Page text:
Before I continue to catch up with reviewing the films of 2015 by taking a look at The Revenant, I want to ask a question and I request that you give this some serious thought. Is Jeff Wells just a troll or is he seriously a moron? Or maybe he’s both, that’s another possibility. For those of you who stay out of the darker parts of the internet, Jeff Wells is a film blogger who thinks that, because he voted for Obama, he’s earned the right to regularly use his column to disparage women. (Wells is the one who publicly complained that the lead of Diary of a Teenage Girl wasn’t, in his eyes, fuckable enough to be a compelling 15 year-old protagonist.) Jeff Wells tweeted the following about The Revenant:
And Jeff Wells hasn’t been alone in claiming that only men can truly appreciate The Revenant. On Overland, Alexandra Heller-Nicholas has an excellent post about this line of male critical thought. Now, speaking for myself, I liked The Revenant a lot more than Heller-Nicholas apparently did. But, at the same time, she hits the nail on the head when it comes to this idea that The Revenant is a film so intense and so full of agony that only men could possibly enjoy it. Much like her, I felt as if “critics” like Jeff Wells and Rolling Stone‘s Peter Travers were personally challenging me, as a woman, to actually sit through The Revenant without running from the theater in disgust or hiding my eyes in terror.
And, quite frankly, that’s bullshit. Yes, The Revenant is intense and yes, I did have a bit of a hard time watching that bear maul Leonardo DiCaprio but, at the same time, how would Jeff Wells or Peter Travers handle being mauled by a bear? For that matter, how would either one of them handle being in a high-speed chase or being shot at? Would either one of them be able to outrun an explosion or do any of the other stuff that regularly happens in films that supposedly only appeal to men?
(For that matter, how would Jeff Wells or Peter Travers handle monthly menstrual cramps or giving birth or anything else that women have to deal with in the real world? I imagine they’d probably end up begging the bear to finish them off.)
And really, the whole point of The Revenant is that most human beings (regardless of gender) would not have survived being mauled by a bear or being buried alive or spending months exposed to the harsh wilderness or having pieces of their body start to decay. These are all things that happen to hunter Hugh Glass (Leonardo DiCaprio) over the course of The Revenant and the film suggests that the only reason he survives is because he’s driven by a desire for revenge. When Glass’s fellow hunter, the gruff Fitzgerald (Tom Hardy), decided to abandon Glass, he also murdered Glass’s son, Hawk. Still immobilized by his wounds, Glass could only watch as Hawk was brutally killed.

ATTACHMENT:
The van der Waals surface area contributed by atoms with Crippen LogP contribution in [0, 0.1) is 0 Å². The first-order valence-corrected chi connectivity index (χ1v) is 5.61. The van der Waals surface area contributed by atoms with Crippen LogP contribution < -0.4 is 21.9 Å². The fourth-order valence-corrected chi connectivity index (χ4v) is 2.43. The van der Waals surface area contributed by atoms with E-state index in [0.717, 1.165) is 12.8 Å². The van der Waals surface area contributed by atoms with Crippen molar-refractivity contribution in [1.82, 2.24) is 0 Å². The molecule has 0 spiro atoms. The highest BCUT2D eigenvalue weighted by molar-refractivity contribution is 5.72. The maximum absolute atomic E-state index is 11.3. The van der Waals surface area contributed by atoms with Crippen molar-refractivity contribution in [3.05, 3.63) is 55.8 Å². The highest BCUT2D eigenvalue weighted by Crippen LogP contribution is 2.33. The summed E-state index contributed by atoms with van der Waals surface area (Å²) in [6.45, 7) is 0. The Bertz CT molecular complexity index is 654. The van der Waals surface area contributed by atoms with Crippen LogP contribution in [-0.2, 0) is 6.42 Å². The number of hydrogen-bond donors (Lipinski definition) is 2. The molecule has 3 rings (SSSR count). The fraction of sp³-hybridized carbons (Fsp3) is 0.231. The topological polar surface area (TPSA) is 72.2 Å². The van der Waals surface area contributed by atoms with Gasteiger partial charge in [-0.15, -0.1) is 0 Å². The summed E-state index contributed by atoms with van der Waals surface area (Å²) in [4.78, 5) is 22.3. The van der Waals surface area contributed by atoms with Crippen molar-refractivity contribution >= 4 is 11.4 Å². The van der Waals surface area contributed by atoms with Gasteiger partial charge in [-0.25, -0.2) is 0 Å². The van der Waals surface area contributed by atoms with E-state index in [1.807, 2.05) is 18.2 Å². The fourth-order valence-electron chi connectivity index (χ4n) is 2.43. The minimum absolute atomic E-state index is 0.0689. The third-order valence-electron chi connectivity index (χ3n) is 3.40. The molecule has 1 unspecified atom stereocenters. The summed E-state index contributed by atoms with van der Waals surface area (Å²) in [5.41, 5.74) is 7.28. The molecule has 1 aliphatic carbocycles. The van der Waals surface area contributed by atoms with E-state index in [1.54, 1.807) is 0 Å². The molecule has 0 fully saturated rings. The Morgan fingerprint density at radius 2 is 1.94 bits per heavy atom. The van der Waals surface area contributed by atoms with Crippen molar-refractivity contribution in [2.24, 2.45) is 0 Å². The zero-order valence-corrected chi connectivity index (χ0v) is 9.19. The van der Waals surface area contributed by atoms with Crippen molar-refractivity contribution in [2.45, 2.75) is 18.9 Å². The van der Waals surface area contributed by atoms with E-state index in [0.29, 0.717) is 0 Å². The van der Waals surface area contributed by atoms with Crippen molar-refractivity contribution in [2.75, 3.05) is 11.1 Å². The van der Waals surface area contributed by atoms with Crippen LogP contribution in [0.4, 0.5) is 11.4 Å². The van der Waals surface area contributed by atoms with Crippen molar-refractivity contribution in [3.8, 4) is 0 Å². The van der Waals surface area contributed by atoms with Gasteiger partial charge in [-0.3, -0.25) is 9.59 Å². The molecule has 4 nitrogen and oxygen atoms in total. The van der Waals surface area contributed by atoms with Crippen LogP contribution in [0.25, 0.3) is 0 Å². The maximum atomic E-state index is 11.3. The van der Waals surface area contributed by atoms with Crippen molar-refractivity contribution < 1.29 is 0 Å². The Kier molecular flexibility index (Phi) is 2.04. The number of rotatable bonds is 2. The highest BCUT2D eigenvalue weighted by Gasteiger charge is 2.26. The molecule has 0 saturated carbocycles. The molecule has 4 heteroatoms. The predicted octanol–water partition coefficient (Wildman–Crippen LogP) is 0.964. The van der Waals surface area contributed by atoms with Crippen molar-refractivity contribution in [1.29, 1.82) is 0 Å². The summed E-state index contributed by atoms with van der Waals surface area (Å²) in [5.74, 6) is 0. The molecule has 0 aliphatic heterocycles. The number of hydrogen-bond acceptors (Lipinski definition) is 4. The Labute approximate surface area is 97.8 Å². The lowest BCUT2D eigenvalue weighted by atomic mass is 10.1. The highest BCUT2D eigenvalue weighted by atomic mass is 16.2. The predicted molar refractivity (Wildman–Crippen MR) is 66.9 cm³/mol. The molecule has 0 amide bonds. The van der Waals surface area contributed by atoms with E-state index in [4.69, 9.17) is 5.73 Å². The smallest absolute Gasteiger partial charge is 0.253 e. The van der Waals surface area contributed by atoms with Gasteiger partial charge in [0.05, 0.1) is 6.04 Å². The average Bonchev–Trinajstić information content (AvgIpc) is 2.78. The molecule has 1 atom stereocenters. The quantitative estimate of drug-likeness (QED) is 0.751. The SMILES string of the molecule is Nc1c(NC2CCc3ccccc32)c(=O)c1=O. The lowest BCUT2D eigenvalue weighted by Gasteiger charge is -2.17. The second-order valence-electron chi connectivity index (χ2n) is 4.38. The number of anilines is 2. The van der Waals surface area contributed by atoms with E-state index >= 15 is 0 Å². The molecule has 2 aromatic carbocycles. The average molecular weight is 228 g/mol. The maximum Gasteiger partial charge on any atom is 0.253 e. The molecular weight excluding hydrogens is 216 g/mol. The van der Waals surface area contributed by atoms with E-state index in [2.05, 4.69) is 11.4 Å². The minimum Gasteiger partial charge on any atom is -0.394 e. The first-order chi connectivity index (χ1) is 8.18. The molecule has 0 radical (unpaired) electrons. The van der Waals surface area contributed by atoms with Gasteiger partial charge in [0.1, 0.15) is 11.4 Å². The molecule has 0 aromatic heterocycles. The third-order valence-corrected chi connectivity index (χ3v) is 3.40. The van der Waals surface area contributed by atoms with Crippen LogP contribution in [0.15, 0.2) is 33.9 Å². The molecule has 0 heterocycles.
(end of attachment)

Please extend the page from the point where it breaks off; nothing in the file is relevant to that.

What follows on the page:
(Interestingly enough, Fitzgerald is like Glass in that he has also survived a terrible injury. Fitzgerald regularly wears a skullcap to hide the fact that he was scalped in the past. In many ways, Fitzgerald is almost a shadow of Glass. Glass has his son to remind him of what it means to be human but Fitzgerald has no one. And after Hawk is murdered, neither does Glass.)
Though the film focused on Glass’s struggle to survive until he could again track down the men who abandoned him, I have to admit that my main concern was with the character of Jim Bridger (Will Poulter). Bridger, after all, agreed to stay behind with Glass and Fitzgerald and to make sure that Glass received a proper burial after succumbing to his wounds. Bridger was not present when Fitzgeralnd killed Hawk and buried Glass alive and expressed remorse after being falsely told that Glass was dead. Still, The Revenant is a revenge flick and, as I watched, I found myself wondering if Glass would forgive Bridger or if he would take vengeance even on someone who was merely misguided. (If you’ve ever seen a 70s revenge flick, you know that even sincere remorse is usually not enough to avoid being punished.) Since the film continually asks whether or not Glass can survive without sacrificing his humanity, how he handles Bridger is one of the most important scenes in the film.
The Revenant opens with an absolutely terrifying sequence in which a group of hunters is slaughtered by a Native American tribe and it maintains that intensity through the entire film. DiCaprio, Hardy, and Poulter all give excellent performances and special mention should also be made of Domhnall Gleeson, who plays the upright but ineffectual leader of the hunting party and for whom 2015 was a helluva year. (Along with appearing in The Revenant, Gleeson also appeared in Brooklyn, Ex Machina, and Star Wars: The Force Awakens. ) It’s not always an easy film to watch (though, for me, the close-up of a wound oozing puss was a lot more unsettling than that bear mauling Glass) and there’s a few scenes where director Alejandro Inarritu gives in to his more pretentious tendencies but, for the most part, The Revenant is never less than watchable.
The Revenant is currently an Oscar front-runner. Last night, it beat the highly hyped Spotlight at the Golden Globes. Personally, as good as the film is, I think there are a lot of films that deserve a best picture nomination more than The Revenant. It’s been a great year for film, after all. That said, I do think The Revenant is definitely an improvement on Inarritu’s previous Oscar winner, Birdman.
The Revenant is an intense and harrowing film that can be seen and appreciated (or, for that matter, disliked) by anyone. Don’t let anyone tell you differently!